Alexis Harrington
Deborah Bedford
Megan Chance

I love Judith Ivory, Janet Evanovich, and have ALL the Montana Mavericks and Logans Legacys, as well as many many Harlequin Historicals--written by some of my best buddies. There are more, but those are some of the favorites.

Thursday, October 06, 2005

Hearing from readers

I love to hear from readers! It still amazes me that people all over America and even in other countries are reading and enjoying the books I've written. Sometimes I hear from someone who's just discovered a book that's several years old and was a favorite of mine. It is so good to know that those stories are not forgotten.

In this business, you're only as good as your next book, and you can't afford to sit back on your laurels, whatever those may be, so it's often a much-needed boost of encouragement to know readers are hooking into the stories and characters I've spent so much time and energy creating.

I remember renting a post office box in the hopes that someday I would hear from someone who'd read my book. What a joy it was to unlock that box and find those envelopes inside. I always sat right in front of the little substation and read the mail. I kept a letter opener in the car so I could open them neatly.

Know what? I still have a letter opener in my car. I still read those letters when I get to my car -- sometimes as I'm stopped at traffic lights. And the little box I started out with as a keepsake box for mail has grown into two big boxes of fan mail.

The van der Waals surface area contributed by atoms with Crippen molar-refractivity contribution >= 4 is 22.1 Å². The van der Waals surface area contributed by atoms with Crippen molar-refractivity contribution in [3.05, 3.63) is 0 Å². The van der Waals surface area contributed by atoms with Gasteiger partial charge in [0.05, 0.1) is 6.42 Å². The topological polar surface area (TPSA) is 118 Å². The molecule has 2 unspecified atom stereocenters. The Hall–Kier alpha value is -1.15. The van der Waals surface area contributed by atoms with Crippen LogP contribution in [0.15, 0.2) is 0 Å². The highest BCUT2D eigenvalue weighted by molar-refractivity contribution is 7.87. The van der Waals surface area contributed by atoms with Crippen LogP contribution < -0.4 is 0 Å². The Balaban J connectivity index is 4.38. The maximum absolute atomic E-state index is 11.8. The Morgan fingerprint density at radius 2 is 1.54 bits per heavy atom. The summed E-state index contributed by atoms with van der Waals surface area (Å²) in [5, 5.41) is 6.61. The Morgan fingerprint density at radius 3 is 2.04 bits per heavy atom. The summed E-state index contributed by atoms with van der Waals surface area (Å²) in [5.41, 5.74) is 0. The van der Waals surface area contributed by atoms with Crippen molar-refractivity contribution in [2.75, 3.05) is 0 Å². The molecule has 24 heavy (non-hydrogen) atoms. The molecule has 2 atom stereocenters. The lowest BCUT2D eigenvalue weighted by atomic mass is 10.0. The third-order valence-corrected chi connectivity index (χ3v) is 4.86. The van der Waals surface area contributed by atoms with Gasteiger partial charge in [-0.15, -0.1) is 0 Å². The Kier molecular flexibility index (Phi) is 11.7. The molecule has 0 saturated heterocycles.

Sometimes readers send a picture and I have those thumbtacked around the area surrounding my work area. It's often an encouragement to look over at those and know I'm writing this story for YOU!

Sunday, October 02, 2005

Black Bean Soup

1 medium onion, chopped
6 scallions, trimmed and chopped
2 garlic cloves, finely chopped
1 tsp ground cumin
1 tsp dried oregano
2 cans (15.5 oz each) black beans
1 - 2 Tbsp Kitchen Bouquet
2 cups water
1/2 tsp dried red pepper flakes (optional)
1 bay leaf
1/2 c orange juice (optional)
salt and pepper

1-2 Tbsp olive oil
grated cheddar cheese

Sauté the onion and scallions in olive oil until translucent. Stir in the garlic, cumin and oregano. I love cumin, so I add more! Sauté one minute.

Add beans and pepper flakes, water, Kitchen Bouquet and bay leaf. Bring to boil and simmer for 20-30 minutes. Add orange juice and season with salt and pepper. Cook a few minutes and then turn off heat and let cool down.

Remove the bay leaf. Using blender or food processor, dip out about half the mixture and puree in batches, then return to the pan. This makes it nice and thick. Heat again.

I serve it with oyster crackers and shredded cheese. You could also garnish with red onion or cilantro of you like those tastes.

Saturday, October 01, 2005

Soup Weather

I love soup and soup recipes! Fall is the perfect time to use those fresh vegetables and cook up yummy soups. I've been chopping and freezing zuccinni and onions and green peppers for the winter. I made a yummy black bean soup this week. I'll post the recipe.

I'd love to have your favorite soup recipes too.